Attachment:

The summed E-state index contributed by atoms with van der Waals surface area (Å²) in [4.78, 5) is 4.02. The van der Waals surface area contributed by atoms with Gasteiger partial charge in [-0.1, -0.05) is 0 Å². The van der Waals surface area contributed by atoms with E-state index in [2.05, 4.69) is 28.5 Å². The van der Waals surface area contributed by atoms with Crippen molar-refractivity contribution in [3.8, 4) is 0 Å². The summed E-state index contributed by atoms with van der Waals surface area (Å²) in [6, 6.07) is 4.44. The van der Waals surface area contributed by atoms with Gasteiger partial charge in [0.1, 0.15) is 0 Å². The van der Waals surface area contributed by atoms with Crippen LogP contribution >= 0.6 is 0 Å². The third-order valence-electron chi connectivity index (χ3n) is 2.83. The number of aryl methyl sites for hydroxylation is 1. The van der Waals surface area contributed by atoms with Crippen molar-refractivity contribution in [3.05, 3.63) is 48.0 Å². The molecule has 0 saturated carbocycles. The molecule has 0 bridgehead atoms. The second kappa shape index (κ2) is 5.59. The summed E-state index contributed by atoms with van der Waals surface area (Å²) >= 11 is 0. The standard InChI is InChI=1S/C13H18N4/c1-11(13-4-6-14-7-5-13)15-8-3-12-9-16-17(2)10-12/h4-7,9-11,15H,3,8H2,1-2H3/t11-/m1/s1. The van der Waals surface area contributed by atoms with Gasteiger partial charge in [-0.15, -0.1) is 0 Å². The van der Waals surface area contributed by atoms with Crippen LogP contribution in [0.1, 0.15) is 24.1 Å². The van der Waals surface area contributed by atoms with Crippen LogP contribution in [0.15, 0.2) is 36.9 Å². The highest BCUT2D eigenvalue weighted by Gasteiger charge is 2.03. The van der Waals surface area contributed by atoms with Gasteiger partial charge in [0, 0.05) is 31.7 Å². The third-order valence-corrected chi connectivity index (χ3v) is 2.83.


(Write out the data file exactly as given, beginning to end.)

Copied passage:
The summed E-state index contributed by atoms with van der Waals surface area (Å²) in [4.78, 5) is 4.02. The van der Waals surface area contributed by atoms with Gasteiger partial charge in [-0.1, -0.05) is 0 Å². The van der Waals surface area contributed by atoms with E-state index in [2.05, 4.69) is 28.5 Å². The van der Waals surface area contributed by atoms with Crippen molar-refractivity contribution in [3.8, 4) is 0 Å². The summed E-state index contributed by atoms with van der Waals surface area (Å²) in [6, 6.07) is 4.44. The van der Waals surface area contributed by atoms with Gasteiger partial charge in [0.1, 0.15) is 0 Å². The van der Waals surface area contributed by atoms with Crippen LogP contribution >= 0.6 is 0 Å². The third-order valence-electron chi connectivity index (χ3n) is 2.83. The number of aryl methyl sites for hydroxylation is 1. The van der Waals surface area contributed by atoms with Crippen molar-refractivity contribution in [3.05, 3.63) is 48.0 Å². The molecule has 0 saturated carbocycles. The molecule has 0 bridgehead atoms. The second kappa shape index (κ2) is 5.59. The summed E-state index contributed by atoms with van der Waals surface area (Å²) >= 11 is 0. The standard InChI is InChI=1S/C13H18N4/c1-11(13-4-6-14-7-5-13)15-8-3-12-9-16-17(2)10-12/h4-7,9-11,15H,3,8H2,1-2H3/t11-/m1/s1. The van der Waals surface area contributed by atoms with Gasteiger partial charge in [-0.15, -0.1) is 0 Å². The van der Waals surface area contributed by atoms with Crippen LogP contribution in [0.1, 0.15) is 24.1 Å². The van der Waals surface area contributed by atoms with Crippen LogP contribution in [0.15, 0.2) is 36.9 Å². The highest BCUT2D eigenvalue weighted by Gasteiger charge is 2.03. The van der Waals surface area contributed by atoms with Gasteiger partial charge in [0, 0.05) is 31.7 Å². The third-order valence-corrected chi connectivity index (χ3v) is 2.83.